Bringing Science to the (Online) Classroom

Over the past decade, hundreds of middle schoolers have visited the museum and University of Michigan research labs as part of our Science for Tomorrow program. They came from communities that are underrepresented in STEM fields and on college campuses, and, with the museum’s help, these students met real scientists and discovered how science and research work in real life.

“With the COVID-19 pandemic requiring most classes to be taught online, we could no longer go to the classrooms or bring students to the U-M campus,” said Museum Outreach Manager Jeanna Fox. “So we decided to breach the computer screen and bring hands-on science into the homes of students.

1,200 Kits

Museum staff assembled more than 1,200 science kits with materials to conduct two experiments each. The kits, which meet state curriculum objectives include safety glasses, beakers, thermometers, rulers, rubber gloves and other elements needed for the experiments. Teachers receive lesson plans, worksheets, and videos or slide presentations.

“Any given school year, time to complete the curriculum and the budget to do it, are always challenges that we face as teachers,” said science teacher Shelley Lesko, Garden City Middle School. “This school year we were faced with an added challenge of teaching science virtually. The museum stepped in and provided countless hours putting science kits together and the money for the materials.“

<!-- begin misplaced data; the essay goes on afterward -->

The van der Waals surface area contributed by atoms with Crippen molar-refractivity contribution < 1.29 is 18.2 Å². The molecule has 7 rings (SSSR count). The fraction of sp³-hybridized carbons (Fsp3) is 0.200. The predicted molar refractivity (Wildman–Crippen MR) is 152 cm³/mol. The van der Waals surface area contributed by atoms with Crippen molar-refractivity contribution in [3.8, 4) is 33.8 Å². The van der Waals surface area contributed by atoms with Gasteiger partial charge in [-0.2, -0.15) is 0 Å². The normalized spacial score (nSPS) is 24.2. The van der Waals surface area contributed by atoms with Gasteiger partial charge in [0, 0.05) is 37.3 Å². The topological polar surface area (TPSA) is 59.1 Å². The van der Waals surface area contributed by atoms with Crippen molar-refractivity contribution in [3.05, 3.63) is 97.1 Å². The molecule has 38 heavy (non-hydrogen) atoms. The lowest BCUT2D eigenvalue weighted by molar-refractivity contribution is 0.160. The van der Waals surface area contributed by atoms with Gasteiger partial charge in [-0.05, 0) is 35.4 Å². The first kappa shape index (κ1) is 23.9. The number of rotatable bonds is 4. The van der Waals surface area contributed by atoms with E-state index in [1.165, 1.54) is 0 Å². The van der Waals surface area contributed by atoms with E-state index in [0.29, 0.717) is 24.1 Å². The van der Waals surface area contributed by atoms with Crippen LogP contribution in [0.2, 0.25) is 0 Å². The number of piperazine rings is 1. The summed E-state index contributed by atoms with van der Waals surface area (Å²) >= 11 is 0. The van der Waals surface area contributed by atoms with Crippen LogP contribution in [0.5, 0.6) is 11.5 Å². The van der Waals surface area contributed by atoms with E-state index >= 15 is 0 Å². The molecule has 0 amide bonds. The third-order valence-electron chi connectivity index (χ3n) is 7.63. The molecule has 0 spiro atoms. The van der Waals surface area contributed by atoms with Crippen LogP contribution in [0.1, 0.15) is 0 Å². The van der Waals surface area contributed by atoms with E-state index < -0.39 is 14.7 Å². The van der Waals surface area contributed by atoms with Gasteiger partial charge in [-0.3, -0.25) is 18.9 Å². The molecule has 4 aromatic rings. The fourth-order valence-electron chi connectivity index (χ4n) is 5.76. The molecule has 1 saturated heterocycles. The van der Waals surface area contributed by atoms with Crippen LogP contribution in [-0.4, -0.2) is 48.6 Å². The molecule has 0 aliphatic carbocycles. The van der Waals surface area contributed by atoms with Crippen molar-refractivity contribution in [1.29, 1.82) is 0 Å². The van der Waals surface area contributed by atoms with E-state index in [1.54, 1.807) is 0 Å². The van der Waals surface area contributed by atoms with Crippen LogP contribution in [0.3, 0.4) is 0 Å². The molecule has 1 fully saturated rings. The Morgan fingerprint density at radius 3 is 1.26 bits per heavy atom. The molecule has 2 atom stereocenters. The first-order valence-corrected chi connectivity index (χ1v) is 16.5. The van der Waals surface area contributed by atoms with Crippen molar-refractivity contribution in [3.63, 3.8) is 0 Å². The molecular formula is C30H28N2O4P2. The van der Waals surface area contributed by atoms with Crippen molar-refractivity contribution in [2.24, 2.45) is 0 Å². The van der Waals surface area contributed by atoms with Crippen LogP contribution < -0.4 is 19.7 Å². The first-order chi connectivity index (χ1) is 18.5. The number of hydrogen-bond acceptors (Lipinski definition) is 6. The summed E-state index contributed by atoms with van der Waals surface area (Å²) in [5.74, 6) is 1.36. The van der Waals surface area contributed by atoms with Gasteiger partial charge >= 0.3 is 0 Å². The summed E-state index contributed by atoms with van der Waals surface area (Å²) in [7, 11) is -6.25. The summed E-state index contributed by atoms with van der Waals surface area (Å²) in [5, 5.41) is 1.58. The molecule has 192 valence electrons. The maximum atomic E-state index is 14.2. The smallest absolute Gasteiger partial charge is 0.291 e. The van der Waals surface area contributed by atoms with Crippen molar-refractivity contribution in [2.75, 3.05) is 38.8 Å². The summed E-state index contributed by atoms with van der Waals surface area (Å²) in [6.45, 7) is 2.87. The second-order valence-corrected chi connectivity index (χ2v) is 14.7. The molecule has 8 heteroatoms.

Based on U-M Research

The experiments, developed by Jeanna and other staff, are based on the research of three U-M faculty members: Gyorgyi Csankovszki, professor, Molecular, Cellular, and Developmental Biology; Dominika Zgid,associate professor. Chemistry; and Selena Smith, assistant professor, Earth & Environmental Sciences. Researchers work with the museum to fulfill grant requirements to share their research with the public.

“This is a fantastic opportunity for the kids, especially those who have begun to disengage from science class,” said science teacher Christa Graham, Washtenaw International Middle Academy. We feel very fortunate to be a part of this program.”

Hundreds of kits were delivered to Washtenaw International Middle Academy and Garden City Middle School where they will be picked up by the students.

If you would like more information about Science for Tomorrow you can contact Jeanna Fox at Jeannaf@umich.edu or by phone at (734) 615-7116.

 

 

Classes, home-schoolers, groups and families can enjoy science fun with our Virtual Field Trips from anywhere!